Within these two broad classes of life insurance policies, there are many subcategories to choose from. These include universal life insurance, variable life insurance, variable universal life insurance and others. The first we will cover is universal life insurance.
What is Universal Life Insurance?
Similar to a whole life insurance policy, universal life insurance has a cash value. The premiums you pay will go towards both that value as well as the death benefit. The key with universal life insurance is that policyholders can actually alter both the premium and death benefit amount within the same policy.
Essentially, if you are not limited by the cash value, you can actually use it to pay off the monthly premium, making money off of your accrued interest. One thing to note, though, is that the cash value of a universal life insurance policy has a varying interest rate related to the market interest rate.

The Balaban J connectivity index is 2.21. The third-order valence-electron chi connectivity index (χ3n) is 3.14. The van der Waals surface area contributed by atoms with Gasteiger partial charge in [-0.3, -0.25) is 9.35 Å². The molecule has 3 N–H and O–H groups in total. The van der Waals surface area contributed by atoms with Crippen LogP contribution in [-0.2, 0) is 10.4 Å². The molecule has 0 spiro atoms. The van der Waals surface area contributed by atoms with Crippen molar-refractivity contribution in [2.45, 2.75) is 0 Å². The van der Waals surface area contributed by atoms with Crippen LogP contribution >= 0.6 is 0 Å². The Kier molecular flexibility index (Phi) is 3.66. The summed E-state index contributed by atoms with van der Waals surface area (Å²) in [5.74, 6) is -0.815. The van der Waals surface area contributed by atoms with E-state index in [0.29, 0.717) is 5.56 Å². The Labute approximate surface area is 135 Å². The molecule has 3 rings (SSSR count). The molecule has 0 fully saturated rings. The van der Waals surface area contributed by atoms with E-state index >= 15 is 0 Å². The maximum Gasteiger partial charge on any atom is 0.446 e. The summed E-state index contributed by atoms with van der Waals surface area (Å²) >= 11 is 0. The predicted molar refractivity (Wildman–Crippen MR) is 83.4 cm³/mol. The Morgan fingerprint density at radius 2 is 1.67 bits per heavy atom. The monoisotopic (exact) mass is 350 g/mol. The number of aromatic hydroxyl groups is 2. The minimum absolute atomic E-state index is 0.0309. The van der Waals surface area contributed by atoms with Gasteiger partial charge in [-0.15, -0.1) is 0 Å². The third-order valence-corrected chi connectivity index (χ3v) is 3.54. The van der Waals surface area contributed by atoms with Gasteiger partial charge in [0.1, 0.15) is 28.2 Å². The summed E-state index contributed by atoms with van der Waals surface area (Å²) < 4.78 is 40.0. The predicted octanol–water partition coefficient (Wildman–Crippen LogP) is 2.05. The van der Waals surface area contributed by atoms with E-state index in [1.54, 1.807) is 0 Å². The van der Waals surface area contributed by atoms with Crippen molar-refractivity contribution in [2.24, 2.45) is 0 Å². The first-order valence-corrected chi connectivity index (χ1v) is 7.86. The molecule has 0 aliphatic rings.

In terms of the death benefit, it is flexible but may cause increased underwriting and fees. This policy type is beneficial if you have a fluid financial situation. Based on your current and projected needs you can create your own, optimized insurance plan.
Overall, the flexibility of the universal life insurance plan is what is appealing to many who choose to purchase it. However, for others, this concept of fluidity and change is very confusing and unnecessary and thus many choose to take a different path. Remember to think about your specific needs. Create a list or outline of what it is you are looking for when it comes to a life insurance plan. Is flexibility important to you?
What is Variable Life Insurance?